Forrester CMO on Leading the Change Needed to Compete and Win in a Customer-Led Market

Forrester is an organisation which researches customer experience in the wider market and CX Network had the opportunity to sit down with their CMO to discuss the ins and outs of CX at Forrester itself.

As Chief Marketing Officer (CMO) of Forrester Research, Victor Milligan leads a global marketing organisation responsible for promoting and protecting the Forrester brand and converting customer insight into compelling and memorable client experiences.

He is an experienced senior marketing executive, having served as CMO at two previous companies, Nexage and Lavastorm Analytics. Prior to that, Victor was a Group Vice President & Senior Managing Partner for Gartner Consulting and ran the Global Industries group.

As the CMO of an organisation heavily focused on researching the ins and outs of customer experience, what is your involvement with the CX strategy at Forrester itself?

I lead the CX programme for Forrester. This is a cross-Forrester programme that is designed to understand and continuously improve our customers’ experiences as they traverse both human and digital touch points.

What has been your greatest customer engagement success during your time at Forrester so far? Can you detail how it has made an impact across all levels of the organisation?

Applying analytics to improve how we engage our prospects and clients. We were using email as a blunt instrument, but now we are taking a more nurture-driven approach where we are targeting based on behaviour and context, which is making a notable and positive impact. Like many organisations, we are adapting our operations and expect to dramatically broaden and improve our ability to use data to deliver quality, personalised experiences over time.

Traditionally the CMO role was purely marketing orientated, however this has evolved to incorporate customer experience. Where have you seen the greatest benefits?

I think the CMO role was changing before the acute market need to focus on CX. The CMO has shifted from being a brand executive to a business executive, prioritising initiatives based on P&L impact as much as the impact on brand equity. In that light, having CX in the CMO’s purview is a logical step – especially noting the strong correlation between CX performance and revenue. This is an efficient structure; I would argue that not having CX as part of core marketing priorities would be the more awkward and difficult path.

In what way is the digital disruption driving change in the way you approach customer experience at Forrester?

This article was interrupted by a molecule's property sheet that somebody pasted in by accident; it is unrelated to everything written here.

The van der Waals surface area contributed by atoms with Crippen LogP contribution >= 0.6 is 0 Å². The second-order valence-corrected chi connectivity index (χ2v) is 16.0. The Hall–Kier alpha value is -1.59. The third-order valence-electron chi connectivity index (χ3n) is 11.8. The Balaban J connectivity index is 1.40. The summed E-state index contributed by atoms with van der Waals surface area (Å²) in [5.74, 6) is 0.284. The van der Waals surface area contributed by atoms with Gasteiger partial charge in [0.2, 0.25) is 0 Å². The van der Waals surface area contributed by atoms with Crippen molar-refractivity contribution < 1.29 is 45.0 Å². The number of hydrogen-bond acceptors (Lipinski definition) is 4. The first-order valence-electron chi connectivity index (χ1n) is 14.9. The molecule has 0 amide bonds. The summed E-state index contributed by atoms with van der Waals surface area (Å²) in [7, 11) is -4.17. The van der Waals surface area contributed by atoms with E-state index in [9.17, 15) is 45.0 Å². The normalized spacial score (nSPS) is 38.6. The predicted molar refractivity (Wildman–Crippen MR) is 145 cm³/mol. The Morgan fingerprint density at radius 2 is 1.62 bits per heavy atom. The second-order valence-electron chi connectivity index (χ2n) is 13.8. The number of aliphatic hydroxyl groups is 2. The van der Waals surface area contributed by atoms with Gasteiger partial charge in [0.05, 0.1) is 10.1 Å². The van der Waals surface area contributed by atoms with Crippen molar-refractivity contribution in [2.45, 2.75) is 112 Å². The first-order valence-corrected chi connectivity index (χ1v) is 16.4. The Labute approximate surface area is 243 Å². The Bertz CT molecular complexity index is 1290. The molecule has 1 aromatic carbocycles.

In one way Forrester is a publisher, and like other publishers we see the significant change in digital consumption habits. We are responding accordingly. On top of that, our clients discover research, receive services, and gain continuing insights regarding our different offerings through digital environments. We need to ensure those experiences are high-quality, consistent, and personalised.

You’ve said that businesses require a change of operating model to adjust to a customer-empowered market. What key steps should CX leaders be taking to be able to make this transformation within their organisation?

Driving improvement in experience is not simply asserting it through taglines or positioning – you have to do it. Customers’ expectations are rising and are informed by their "best" experiences from any industry. Whether that is fair or unfair is not the point – it is what your customers expect. And delivering against those rising expectations is unlikely to mean business as usual; the pressure from customers is likely to force meaningful changes in the operating model.

What do you believe will be the biggest trends impacting upon customer experience in 2016?

The most important dynamic is having organisations address the combined issues of magnitude and speed: the magnitude of operational change needed to deliver high-quality, consistent, and personalised experiences and the speed needed to make those changes to either maintain differentiation or catch-up to leaders that are already underway to a shift to customer-obsessed operations.

What ultimate piece of advice can you give your peers to help them enhance their strategies and deliver a memorable customer experience?

Well, I don’t know if it is advice or simply sharing what is on our collective plate. The CMO has the opportunity and, in most cases, the responsibility to lead the hard change needed to compete and win in a customer-led market. This was not our job before– but it is now. The good part of that is we can have a profound impact on the future of our business while also building a personal legacy.